3. If my ex-wife gets remarried, or moves in with a new partner, do I still have to pay maintenance?
The answer to this question depends to a great degree upon the wording of your divorce orders. In many cases the ex-wife’s remarriage will terminate her prior husband’s obligation to pay maintenance. However, this is not always true. Maintenance is tax deductible to the paying party if certain requirements are met. One of the requirements is the maintenance must end upon the occurrence of at least one of a list of conditions. The listed conditions include death of either party, remarriage of the recipient or cohabitation by the recipient with another adult in a marriage-like relationship. The important fact to remember is the tax code requires at least one of the conditions to apply, not all of them. It is possible to draft a maintenance order which terminates only upon the death of either party and does not address re-marriage or cohabitation. T
his is why it is so important to look at the specific language in your divorce orders. Usually remarriage is listed as a terminating condition, but it does not have to be included. Co-habitation is often a trickier issue. It is relatively easy to prove a party has remarried. A search of public records or wedding announcements in the local paper may be enough to prove the point. There are not generally any public records of parties living together, however. It can be very difficult to prove cohabitation. If the two partners each maintain a separate address, even if one address sits unused, it may be evidence they are not cohabitating. At least one court has found the payment of rent by one of the involved parties to the other is evidence they are not cohabitating. The result is cohabitation theoretically will terminate maintenance in most cases, but the practical application is much harder.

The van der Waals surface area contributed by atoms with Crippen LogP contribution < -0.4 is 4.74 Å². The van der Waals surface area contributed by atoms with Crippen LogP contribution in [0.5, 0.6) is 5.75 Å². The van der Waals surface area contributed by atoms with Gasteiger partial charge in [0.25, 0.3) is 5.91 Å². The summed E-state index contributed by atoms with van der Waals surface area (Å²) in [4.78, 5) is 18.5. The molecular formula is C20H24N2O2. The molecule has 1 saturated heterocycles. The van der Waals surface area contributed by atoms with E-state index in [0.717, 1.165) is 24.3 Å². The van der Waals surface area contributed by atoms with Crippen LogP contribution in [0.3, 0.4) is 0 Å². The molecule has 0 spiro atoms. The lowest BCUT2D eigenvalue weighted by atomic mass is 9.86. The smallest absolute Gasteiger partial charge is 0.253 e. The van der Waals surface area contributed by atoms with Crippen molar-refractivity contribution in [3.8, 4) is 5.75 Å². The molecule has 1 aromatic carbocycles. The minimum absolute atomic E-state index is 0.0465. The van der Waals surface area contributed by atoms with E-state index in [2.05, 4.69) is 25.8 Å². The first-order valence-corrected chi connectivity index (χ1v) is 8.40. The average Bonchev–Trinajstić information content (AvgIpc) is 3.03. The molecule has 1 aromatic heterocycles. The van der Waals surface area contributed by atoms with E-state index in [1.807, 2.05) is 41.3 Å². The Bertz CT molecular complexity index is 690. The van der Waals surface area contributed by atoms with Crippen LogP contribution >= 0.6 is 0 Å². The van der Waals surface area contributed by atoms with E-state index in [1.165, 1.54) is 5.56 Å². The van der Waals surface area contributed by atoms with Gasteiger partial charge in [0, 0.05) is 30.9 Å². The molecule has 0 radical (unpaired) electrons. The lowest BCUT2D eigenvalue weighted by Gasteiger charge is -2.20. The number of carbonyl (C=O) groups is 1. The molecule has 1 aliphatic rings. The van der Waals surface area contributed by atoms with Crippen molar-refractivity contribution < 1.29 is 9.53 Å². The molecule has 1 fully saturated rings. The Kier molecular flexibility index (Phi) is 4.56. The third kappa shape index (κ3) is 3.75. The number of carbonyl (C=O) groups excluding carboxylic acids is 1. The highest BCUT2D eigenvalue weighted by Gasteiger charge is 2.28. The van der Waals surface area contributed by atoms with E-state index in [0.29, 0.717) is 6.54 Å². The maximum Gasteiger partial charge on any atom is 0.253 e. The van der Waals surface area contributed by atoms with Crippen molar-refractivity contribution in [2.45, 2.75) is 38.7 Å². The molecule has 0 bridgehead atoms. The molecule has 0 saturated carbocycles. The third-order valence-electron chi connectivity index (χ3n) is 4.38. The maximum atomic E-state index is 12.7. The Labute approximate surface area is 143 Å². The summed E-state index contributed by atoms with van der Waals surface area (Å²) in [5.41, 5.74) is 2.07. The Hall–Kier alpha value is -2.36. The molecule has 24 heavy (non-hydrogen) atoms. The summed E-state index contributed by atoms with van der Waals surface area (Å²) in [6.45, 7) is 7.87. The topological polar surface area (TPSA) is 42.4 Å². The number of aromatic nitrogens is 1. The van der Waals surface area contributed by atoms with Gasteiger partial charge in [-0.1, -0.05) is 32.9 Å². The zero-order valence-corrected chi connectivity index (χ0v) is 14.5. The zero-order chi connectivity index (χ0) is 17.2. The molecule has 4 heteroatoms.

4. If I get remarried do I still have to pay maintenance?
Unless you are marrying the woman to whom you owe the maintenance, the answer is yes. Even though you may be incurring more financial responsibilities by starting a new household you do not receive a break from your maintenance obligation for getting remarried. Each of the scenarios discussed above is meant to be illustrative. The facts of each case, and the law of the jurisdiction, are paramount considerations in modification cases. If you have questions about how the changes in your life will impact your maintenance or child support payments you should speak with a qualified domestic relations attorney in your area.
Ken McRae is a Cordell & Cordell, P.C. attorney practicing exclusively in family law in the firm's Overland Park, Kansas office.